top of page


Dmitra Gideon

I am working as a middle school counselor when Netflix releases Thirteen Reasons Why. For weeks I deal with the aftermath. One mother calls when her child wraps the string from the window blinds around his neck. A boy comes to my office after emptying a bottle of ibuprofen into his wound of a body. I consider writing an open letter of hatred to the show’s creators. 



At a training for “suicide first aid,” we’re asked to talk the instructor down from a jump. She stands on a chair for dramatic effect. One by one, my peers approach her, shaky, fumbling. One by one they give up. Maybe it’s my lack of imagination, but the stakes don’t seem so high to me. 



The first time I consider suicide I am nine. I distinguish this from the first time I want to die, which comes much earlier. I sit in the kitchen, stray wicker from the chair poking holes in my legs, a knife pressed to my chest. It leaves a tiny circle mark on the skin. 



I have never told a child not to kill themselves. 



At a shelter for runaway and homeless youth, one of my clients tries to jump off the roof. His mother calls to scream blame into my ear, as if it wasn’t already festering there. In our session that day his insistence: “This is my body. Who is anyone to tell me what to do with it?” 



Death for me is a memory, the sensation of a rotten tooth finally pulled from an aching mouth. In this scenario, I am the tooth and also the mouth.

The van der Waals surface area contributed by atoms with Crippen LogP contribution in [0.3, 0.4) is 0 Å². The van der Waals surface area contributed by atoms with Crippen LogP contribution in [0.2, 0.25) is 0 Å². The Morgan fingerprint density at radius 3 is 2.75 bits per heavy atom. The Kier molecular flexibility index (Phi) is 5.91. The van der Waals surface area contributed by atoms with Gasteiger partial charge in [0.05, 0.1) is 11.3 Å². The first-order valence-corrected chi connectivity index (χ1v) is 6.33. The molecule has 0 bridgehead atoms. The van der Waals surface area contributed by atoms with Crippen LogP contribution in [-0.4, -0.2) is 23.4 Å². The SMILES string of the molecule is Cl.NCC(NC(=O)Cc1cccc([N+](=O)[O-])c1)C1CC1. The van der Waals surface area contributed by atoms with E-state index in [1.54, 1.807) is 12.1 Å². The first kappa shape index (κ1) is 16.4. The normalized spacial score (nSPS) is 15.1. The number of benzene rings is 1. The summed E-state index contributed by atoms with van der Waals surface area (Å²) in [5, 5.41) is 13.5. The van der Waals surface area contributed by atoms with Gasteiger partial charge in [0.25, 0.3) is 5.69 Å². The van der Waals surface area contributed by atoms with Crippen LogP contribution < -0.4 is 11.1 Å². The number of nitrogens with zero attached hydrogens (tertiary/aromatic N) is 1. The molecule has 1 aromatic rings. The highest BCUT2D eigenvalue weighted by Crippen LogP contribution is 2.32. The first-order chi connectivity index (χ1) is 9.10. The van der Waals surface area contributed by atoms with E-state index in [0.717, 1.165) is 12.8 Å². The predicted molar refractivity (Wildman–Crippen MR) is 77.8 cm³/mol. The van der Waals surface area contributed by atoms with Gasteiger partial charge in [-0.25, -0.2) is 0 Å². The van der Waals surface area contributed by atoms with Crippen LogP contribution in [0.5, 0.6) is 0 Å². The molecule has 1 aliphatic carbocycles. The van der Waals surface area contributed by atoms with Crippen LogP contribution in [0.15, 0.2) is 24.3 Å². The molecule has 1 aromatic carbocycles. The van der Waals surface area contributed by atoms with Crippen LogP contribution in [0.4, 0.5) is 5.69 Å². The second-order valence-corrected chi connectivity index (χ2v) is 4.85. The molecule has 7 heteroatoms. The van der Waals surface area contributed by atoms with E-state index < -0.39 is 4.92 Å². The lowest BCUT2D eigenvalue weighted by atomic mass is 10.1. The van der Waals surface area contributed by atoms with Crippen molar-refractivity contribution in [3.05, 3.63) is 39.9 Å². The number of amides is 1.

When I am an EMT, we transport attempted suicides—that term we use, as if suicide is the patient. Some of my partners spend their time in the back of the rig lecturing. What about your family? How would your mother/wife/daughter feel? They give speeches about stiff upper lips and life never being as bad as you think it is. When I’m in the back I stay quiet. Because sometimes life is exactly as bad as you think it is. Not all of us will find reasons to live. Not all of us should be required to. 



For me, the fact of a forest is enough. I keep waking up. I keep pointing others toward the trees. 

Dmitra Gideon is a writer, educator, and community organizer living in Pittsburgh, PA. A graduate of the Chatham University MFA Program, they currently serve as Director of Youth-Centered Programming and Community Collaboration for Write Pittsburgh and Disability Justice Advocate for the Abolitionist Law Center. Their work has appeared in PANK Magazine, Cold Mountain Review, Pink Panther Magazine, and The Fourth River, among others. 

bottom of page